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  • Writer's pictureAlan Frischer, MD, MPH


Updated: Sep 26, 2021

Breathing is such a natural and innate reflex that most of us don’t give it a second thought. It is, however, a struggle for the 27 million Americans (one-third of whom are children) suffering from asthma.

Every year, asthma causes 1.7 million visits to doctor’s offices, 1.3 million emergency room visits, some 400,000 hospitalizations, and more than 3,500 deaths. The estimated annual cost due to loss of productivity comes to about $56 billion.

Asthma is a life-threatening, incurable, chronic inflammation of the lung airways. An asthma attack starts with a bronchospasm (a tightening of muscles around the airways). The lining of the airways becomes swollen or inflamed and thicker mucous is produced. The bronchospasm, inflammation, and mucous production all lead to wheezing, coughing, and shortness of breath. Other symptoms include rapid breathing, chest tightness or pressure, difficulty talking, feelings of anxiety and panic, a pale and sweaty face, and in severe attacks, blue lips and fingernails from lack of oxygen.

There are many triggers for asthma attacks:

  • Allergies play a major role. Common allergens include ragweed, pollen, mold, animal dander, and dust mites. 80% of children with asthma also suffer from allergies.

  • Environmental allergens trigger asthma attacks. They include cigarette and other types of smoke, chemical fumes, strong odors, and extreme weather.

  • Exercise can induce an asthma attack, even in people who don’t otherwise experience asthma. Those with exercise-induced asthma are likely more sensitive to changes in the temperature and humidity of the air. When at rest, we breathe through our nose, which warms, humidifies, and cleanses the air we inhale. When we exercise, we breathe faster and through our mouths, so that the air that enters our lungs is colder, drier, and not cleansed.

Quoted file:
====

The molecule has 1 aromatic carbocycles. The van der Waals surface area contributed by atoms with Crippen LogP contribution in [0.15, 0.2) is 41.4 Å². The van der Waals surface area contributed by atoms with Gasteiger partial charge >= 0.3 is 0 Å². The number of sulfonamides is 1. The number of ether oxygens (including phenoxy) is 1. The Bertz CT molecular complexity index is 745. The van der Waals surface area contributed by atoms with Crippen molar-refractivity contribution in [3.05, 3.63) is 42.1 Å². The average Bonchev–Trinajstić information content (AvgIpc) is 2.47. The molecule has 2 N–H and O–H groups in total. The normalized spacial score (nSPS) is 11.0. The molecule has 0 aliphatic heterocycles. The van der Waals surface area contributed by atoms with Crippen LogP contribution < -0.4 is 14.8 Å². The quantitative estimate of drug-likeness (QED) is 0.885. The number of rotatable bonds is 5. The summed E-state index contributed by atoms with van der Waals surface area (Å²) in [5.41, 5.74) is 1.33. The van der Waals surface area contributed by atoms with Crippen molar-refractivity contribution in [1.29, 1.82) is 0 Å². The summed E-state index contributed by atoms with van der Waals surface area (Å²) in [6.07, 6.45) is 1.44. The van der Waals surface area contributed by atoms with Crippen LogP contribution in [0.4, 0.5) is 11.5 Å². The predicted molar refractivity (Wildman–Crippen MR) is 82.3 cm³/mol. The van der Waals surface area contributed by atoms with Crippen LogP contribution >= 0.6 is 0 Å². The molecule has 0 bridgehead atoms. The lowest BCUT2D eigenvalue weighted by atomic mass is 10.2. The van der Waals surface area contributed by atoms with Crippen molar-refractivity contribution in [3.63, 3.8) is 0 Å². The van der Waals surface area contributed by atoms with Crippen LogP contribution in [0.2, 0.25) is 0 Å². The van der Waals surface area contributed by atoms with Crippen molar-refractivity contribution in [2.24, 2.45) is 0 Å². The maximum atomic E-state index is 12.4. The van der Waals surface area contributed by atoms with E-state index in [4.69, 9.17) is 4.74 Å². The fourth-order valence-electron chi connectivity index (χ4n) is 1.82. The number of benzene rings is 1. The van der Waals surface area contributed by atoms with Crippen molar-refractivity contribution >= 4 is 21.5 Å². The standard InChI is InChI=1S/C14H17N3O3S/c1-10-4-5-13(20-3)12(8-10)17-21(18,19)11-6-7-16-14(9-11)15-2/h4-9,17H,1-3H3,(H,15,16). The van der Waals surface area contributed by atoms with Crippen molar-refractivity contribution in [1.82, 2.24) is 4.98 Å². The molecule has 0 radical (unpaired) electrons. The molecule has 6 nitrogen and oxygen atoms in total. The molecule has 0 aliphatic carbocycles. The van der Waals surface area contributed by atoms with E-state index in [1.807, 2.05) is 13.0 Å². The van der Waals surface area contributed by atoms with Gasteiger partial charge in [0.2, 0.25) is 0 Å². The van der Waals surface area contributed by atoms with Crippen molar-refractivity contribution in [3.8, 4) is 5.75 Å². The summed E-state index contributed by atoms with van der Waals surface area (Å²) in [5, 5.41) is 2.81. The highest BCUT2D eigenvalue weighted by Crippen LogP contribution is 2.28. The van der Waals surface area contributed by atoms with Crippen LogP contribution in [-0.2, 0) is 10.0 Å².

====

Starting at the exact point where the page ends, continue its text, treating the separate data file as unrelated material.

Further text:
• Respiratory infections affect the lungs and may inflame and narrow the airways, triggering an asthma attack.

Asthma is an inherited disease. If one parent has asthma, there is a 30% chance that the child will as well, and the odds rise to 70% if both parents have asthma. It is more common among boys than girls. It is a lifelong condition. Although some feel that that they grow out of their childhood asthma, it is, in fact, a chronic ailment. One in five children go into remission by age 19, but later in life asthma may well reappear.

Treatment for asthma focuses on prevention and control of the symptoms:

  • Use a peak flow meter to detect the narrowing of airways even before symptoms appear. This can provide time to adjust medications or take other steps before symptoms get worse.

  • Identify allergen triggers, and avoid them.

  • Become familiar with available rescue medicines or maintenance medicines, such as bronchodilators and anti-inflammatories.

  • Develop an emergency plan for severe attacks. If you are having an asthma attack and have already used your rescue medicines, quickly see your doctor or head for the nearest emergency room. Delays can be fatal.

Fortunately, treatments for asthma have grown more effective through the years. Although we continue to see deaths, many can be avoidable with proper treatment and care. If you are an asthmatic, it is critical that you have a close and ongoing relationship with your doctor.

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